The obvious solution
I'm surprised that nobody has already proposed the obvious solution - mounted cowboys with lassos - if the drones are too high, simply use flying horses.
50 posts • joined 4 Sep 2009
I don't see the point of this really, ReactNative targets both iOS and Android, has a couple of years head start, and, well, you know - actually compiles to Native code instead of crappy JS - hence the name.
Classic case of "not invented here so let's reinvent the wheel"...
I have the Pixel XL (original, not the 2), and before that the Nexus 5X, and agree with what you said, perfect positioning of the fingerprint sensor. You lose no screen real estate by placing the sensor on the back, and it is a very natural place to put it, if you do it correctly.
I would much rather keep this than go to face-id or fingerprint on the front of the device.
So Google and other sanely minded manufacturers, please keep doing it this way!
Ah, that was probably the radar-processing side of things (making sense of the radar inputs, churning out combined data to the LAN). Those would not run the "modern" stuff like Ada or C++, but were based on established proprietary products. The RS-6000s ran AIX, a flavour of Unix.
Wow, I have to check out the National Museum of Computing, maybe something I worked on actually had historic value (rather than being thrown away without ever being released, like most things...)
> Nokia at the end of 2010 had a large market share based on old technology, and they had no answer to the new and fast growing contender.
They had Meego, a Linux based OS, which Elop also cast onto the fire, but did spawn the N9 in 2011. So I don't agree that they had "no answer", but WP became the smartphone platform instead of Meego.
I can only assume the other Directors on Nokia's board were threatened with the firing squad if they disagreed. They should all be put against the wall today in any case.
This could be a great move by the "remainder" of Nokia that MS don't get their hands on.
Firstly, they get rid of that asshole Elop, and his asshole board of asslicking directors.
Secondly, they get rid of the bag-of-shite WinPhone platform.
What is left, if I understand correctly, is the Asha phone line, NAVTEQ/Maps, patents, and a GIANT pile of cash.
Nokia would have a couple of years time to engineer an Android phone ready for when they can start using their brand on phones again. This will compete strongly with Samsung and bury Elop & co.
Of course, they could blow the cash pile on a damn good weekend out in Tallinn with blackjack and hookers.
"The change in timeline is not related to the quality of the platform nor the architecture nor the functionality,"
"the delay was due to software integration taking longer than the firm thought it would"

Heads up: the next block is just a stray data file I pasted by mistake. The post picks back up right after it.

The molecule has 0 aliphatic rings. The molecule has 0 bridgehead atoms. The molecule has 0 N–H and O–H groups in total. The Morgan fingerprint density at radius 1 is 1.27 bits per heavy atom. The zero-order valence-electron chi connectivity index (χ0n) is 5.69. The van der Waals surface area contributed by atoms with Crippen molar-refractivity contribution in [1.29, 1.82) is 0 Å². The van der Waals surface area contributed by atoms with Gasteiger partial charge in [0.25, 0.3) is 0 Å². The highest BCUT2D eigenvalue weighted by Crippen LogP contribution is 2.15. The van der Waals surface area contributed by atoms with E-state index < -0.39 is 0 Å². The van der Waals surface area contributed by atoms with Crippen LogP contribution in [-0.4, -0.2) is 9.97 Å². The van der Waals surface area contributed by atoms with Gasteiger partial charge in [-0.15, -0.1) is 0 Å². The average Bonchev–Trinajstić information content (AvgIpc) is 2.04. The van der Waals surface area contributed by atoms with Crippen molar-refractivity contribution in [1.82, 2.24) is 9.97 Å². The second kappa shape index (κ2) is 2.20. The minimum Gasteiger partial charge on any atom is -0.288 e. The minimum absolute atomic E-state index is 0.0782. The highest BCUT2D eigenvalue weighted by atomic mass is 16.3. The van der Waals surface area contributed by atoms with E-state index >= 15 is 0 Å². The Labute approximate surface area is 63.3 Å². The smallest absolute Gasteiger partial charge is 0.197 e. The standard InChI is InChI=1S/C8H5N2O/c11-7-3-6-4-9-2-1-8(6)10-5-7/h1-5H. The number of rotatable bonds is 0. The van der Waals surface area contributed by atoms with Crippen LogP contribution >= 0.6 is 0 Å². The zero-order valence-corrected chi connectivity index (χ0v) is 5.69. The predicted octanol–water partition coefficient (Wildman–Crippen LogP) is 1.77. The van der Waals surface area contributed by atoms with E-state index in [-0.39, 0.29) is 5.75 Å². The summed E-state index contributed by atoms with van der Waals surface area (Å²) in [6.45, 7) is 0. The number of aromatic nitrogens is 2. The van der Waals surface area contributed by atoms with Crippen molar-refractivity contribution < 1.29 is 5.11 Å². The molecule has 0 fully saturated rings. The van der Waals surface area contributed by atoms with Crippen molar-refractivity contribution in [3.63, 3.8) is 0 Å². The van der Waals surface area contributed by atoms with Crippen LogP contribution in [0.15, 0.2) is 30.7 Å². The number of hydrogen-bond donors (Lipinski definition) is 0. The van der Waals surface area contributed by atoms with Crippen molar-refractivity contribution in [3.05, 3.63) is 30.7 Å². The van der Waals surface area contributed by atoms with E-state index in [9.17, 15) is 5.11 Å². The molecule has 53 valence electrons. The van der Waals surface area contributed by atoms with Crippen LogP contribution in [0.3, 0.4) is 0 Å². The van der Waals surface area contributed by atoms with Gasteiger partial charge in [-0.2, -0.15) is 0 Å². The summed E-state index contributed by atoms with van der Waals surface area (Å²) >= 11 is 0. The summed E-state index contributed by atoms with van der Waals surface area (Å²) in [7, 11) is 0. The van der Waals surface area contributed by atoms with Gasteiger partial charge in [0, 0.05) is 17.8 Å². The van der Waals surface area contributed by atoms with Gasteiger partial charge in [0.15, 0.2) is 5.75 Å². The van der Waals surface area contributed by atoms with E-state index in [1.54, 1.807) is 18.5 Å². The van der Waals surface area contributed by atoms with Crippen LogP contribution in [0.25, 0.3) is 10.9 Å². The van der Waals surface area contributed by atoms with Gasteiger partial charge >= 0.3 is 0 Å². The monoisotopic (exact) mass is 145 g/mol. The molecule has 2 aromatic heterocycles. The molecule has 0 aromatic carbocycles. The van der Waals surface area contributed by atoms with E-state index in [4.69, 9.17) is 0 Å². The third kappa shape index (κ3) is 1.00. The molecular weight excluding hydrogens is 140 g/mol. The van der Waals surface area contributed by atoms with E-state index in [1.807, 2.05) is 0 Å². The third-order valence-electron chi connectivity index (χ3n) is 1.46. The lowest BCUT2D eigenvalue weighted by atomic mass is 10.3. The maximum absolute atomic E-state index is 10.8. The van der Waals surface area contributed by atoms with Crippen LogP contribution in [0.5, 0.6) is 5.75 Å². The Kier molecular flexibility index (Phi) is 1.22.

The quality, the platform, AND the architecture are all fooked concurrently :)
Nowadays there are lots of ways to develop for Symbian - in native C++ with the ugly descriptors, cleanup stack, and leaves...but once you learn it, it works well, although it is somewhat verbose.
J2ME, already mentioned by some posters, is supported on all S60 devices, and can run for the most part unaltered also on Nokia's S40 devices (as long as you don't have too much memory utilisation and know differences in camera handling, for example).
QT will bring a huge salvation in application development for the platform with its really nice C++ APIs, with added advantage that the same apps should run on Meego also...and also in theory might cross compile to other platforms (PC, Linux, and I believe Mac is also on the cards), although I believe Nokia have grafted some phone-specific APIs on top of vanilla QT that won't port across (yet).
One thing not yet mentioned is that Nokia have OpenC interfaces, with very posix-like APIs, so many C programs and libraries can just be recompiled. If you use Open GL for the UI then you should be in a good position since you don't need to use the crappy Avkon framework, which is admittedly, crappy.
Maybe there are some other ways, but those are the ones I have used until now (there is also web runtime stuff, Flash, and Silverlight, but I don't know too much about that at the moment). So, you are rather spoiled for choice in a way, and developers from many backgrounds (C++, Java, C, Web) can find some tool to leverage for Symbian. Which is pretty impressive actually.
Is it just me, or can anyone else comprehend how a single company can accumulate so much wealth and power, in such a short time, simply from some dumbasses clicking adverts on a computer screen? I mean they don't even have any physical product, unlike Amazon or other online retailers. Even Microsoft actually ships products out the door. The world has gone completely mad.
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